IKBR Ltd Reaching Out, Reaching Up for St Briavels,, Forest of Dean, Gloucestershire
IKBR is not only a supplier of used and refurbished Powered Access Platforms but also offer a full maintenance & repair service along with supplying spare parts and machine hire.
Established in 2018 and based from their workshop in Chepstow, IKBR can help you find the right equipment at a great price whatever your powered access needs.
It makes no difference whether you need a simple push around platform for a one-off project, or a yard full of tracked powered access machines that are core to your business, the level of service is the same.
You can be confident of the safety and reliability from IKBR as all machines that we sell are given a full service before delivery and come complete with the appropriate LOLER certificate. Our engineers are CAP accredited and all works are carried out to the standards laid out in PUWER.
IKBR are ideally placed to meet all access @ height needs for businesses such as Construction/Building, Farming, Cleaning Contractors and Warehouses.
You don't have to pay a fortune for this level of service either, and will find that all our prices are highly competitive, from a single on site service to a new machine purchase.
Give us a call on the number above or use the Contact Us link for a quote today.
St. Briavels stands on the edge of a limestone plateau 800 feet above the Wye Valley, with spectacular views.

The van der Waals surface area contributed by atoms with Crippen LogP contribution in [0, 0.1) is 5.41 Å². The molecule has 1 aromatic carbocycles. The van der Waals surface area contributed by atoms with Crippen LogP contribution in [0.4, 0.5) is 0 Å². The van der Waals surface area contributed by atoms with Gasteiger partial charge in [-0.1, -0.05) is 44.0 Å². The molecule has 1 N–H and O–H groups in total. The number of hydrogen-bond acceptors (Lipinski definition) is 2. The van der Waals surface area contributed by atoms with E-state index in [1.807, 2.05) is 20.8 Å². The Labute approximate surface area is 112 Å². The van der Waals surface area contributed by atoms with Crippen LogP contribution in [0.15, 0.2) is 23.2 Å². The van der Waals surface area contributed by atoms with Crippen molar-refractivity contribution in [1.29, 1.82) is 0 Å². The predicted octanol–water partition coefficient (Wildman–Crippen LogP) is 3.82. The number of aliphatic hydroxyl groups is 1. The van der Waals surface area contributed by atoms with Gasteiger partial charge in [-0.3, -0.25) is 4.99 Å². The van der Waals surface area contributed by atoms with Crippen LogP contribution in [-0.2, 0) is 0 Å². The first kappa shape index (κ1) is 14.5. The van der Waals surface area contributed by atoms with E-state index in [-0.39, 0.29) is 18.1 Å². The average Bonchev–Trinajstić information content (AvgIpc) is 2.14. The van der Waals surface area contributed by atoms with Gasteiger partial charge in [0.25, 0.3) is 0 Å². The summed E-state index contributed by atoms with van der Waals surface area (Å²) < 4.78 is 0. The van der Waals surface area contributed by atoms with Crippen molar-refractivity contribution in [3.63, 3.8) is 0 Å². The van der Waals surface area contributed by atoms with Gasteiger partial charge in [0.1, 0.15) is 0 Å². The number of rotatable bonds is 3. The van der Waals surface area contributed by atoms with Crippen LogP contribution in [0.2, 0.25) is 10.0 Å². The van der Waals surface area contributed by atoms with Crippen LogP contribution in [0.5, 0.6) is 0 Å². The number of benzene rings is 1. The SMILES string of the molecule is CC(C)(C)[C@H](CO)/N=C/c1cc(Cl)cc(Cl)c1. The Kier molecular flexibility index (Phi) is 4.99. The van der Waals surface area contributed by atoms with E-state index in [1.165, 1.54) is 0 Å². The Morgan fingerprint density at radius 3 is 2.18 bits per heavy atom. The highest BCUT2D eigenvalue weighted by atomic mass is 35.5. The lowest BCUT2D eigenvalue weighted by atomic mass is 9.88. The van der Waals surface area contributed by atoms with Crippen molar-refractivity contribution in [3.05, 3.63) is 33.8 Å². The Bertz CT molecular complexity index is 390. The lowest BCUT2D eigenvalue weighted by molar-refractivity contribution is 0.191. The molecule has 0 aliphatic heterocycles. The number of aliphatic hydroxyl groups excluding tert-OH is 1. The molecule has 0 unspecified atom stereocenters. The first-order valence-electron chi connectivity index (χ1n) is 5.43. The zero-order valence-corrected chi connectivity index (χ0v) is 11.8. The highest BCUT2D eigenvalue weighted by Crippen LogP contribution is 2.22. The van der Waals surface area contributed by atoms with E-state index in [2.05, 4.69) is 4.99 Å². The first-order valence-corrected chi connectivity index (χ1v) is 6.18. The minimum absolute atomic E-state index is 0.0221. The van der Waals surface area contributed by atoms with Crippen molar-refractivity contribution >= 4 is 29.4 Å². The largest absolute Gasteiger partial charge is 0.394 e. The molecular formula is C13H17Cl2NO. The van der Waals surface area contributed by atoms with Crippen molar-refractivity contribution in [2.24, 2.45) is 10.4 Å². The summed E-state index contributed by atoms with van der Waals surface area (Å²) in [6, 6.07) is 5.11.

The village shelters behind the remains of a 12th century castle which is now used as a youth hostel.
The entrance gateway dates back to 1275 and the castle was the administrative centre of the Royal Hunting Forest.
The founder of the castle was Milo Fitz Walter, the Earl of Hereford, who in the reign of Henry VIII found it necessary to monitor the infringements of the Welsh.
The flat grass platform to the west of the castle is actually composed of a pile of cinders thrown out in the days of iron ore smelting.
An ancient connection connected with Hudnalls Woods involves the throwing of bread and cheese from the pound wall on Whitsunday evening. Records state that this custom follows the rights given by King John, and later confirmed by Charles II to the parishioners of the village. It was necessary for the rights of local people to continue to cut wood from the Hudnalls, nearby.
The village has a small post office and a typical village garage, which inevitably adds to the rural character and charm. Within the village of St. Briavels, is a local craft outlet, and hostelries offering refreshment.